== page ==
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Recognize Multiple Customer Journeys

As a financial institution, you offer a variety of services and products, ranging from business loans to the value derived from your personal banking mobile app. Each facet of your organization – the people, the technology, the unique value propositions – serves as a unique reason a customer might seek out your organization.

In this sense, you should recognize and strategize around the various reasons a new customer might seek out your organization. For example, a local business owner who walks into your branch location seeking a business loan is going to have a very different perception of your organization from a college student who applies for a checking account after clicking on a banner ad.

Each customer journey is unique, and contains unique desires, preconceptions, motivations and life circumstances. In order to better acquire new customers, look closely at your existing customer base to understand the paths that led them to you, and how you can tailor that journey in the future.

Create an Initial Win

If addressing the entire customer journey for a variety of paths feels too daunting, start with the initial acquisition phase. Understand the motivations customers have to work with your organization, and think about each unique product/service someone might want to work with you, as well as what that person looks like.

Then, deliver on that first phase. If a tech-resistant older customer is looking for a banking app they can understand, make sure your app is air tight. If a local business is looking for a loan, understand and address FAQs around the topic. Think about how you can “wow” new customers who want to do business with you, and create an early win that will put a good taste in their mouths to deepen their relationship with your financial institution.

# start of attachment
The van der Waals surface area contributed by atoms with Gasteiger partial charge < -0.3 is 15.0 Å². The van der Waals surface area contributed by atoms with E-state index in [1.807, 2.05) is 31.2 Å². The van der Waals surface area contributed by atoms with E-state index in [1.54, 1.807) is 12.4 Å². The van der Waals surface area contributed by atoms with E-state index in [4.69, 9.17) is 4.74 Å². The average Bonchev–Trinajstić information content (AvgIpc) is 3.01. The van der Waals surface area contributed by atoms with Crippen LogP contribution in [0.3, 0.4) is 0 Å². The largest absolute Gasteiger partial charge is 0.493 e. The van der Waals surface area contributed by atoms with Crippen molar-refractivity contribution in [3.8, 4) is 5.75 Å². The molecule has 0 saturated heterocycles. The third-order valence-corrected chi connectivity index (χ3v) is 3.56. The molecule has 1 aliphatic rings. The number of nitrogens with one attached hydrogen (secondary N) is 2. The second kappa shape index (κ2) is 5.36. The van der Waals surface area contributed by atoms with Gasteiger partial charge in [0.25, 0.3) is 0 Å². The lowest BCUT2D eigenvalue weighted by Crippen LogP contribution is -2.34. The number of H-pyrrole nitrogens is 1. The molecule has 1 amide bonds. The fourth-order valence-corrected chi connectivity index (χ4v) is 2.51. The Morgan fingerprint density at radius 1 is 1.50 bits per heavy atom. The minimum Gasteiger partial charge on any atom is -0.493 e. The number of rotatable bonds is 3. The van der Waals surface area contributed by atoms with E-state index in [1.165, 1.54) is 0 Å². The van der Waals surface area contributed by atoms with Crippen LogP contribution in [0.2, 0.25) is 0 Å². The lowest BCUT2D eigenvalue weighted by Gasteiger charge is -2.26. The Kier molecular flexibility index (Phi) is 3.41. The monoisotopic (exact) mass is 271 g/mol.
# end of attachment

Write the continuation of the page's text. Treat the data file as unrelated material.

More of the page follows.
Solidify the Relationship

After initially creating an early with with a new customer, think about ways you can broaden and deepen your relationship with them. Sometimes, simple actions can go a long way. If an individual just opened a checking and savings account, ask them about their use of the mobile app, and if they have any questions. If your team helps an individual with a mortgage, ask them if they have questions about the home buying process.

Some of these activities don’t have a direct return on investment, but signify your desire to create a deeper, more meaningful and productive relationship, where you serve as an unofficial consultant for your customers.

Additionally, you should be making an effort to align your brand with their everyday lives. Think about products like budgeting tools, where your organization can help play a role in customers’ financial organization and wellbeing. Growing your involvement with them ensures the longevity and value of your relationship, and can help create an active promoter of your brand.




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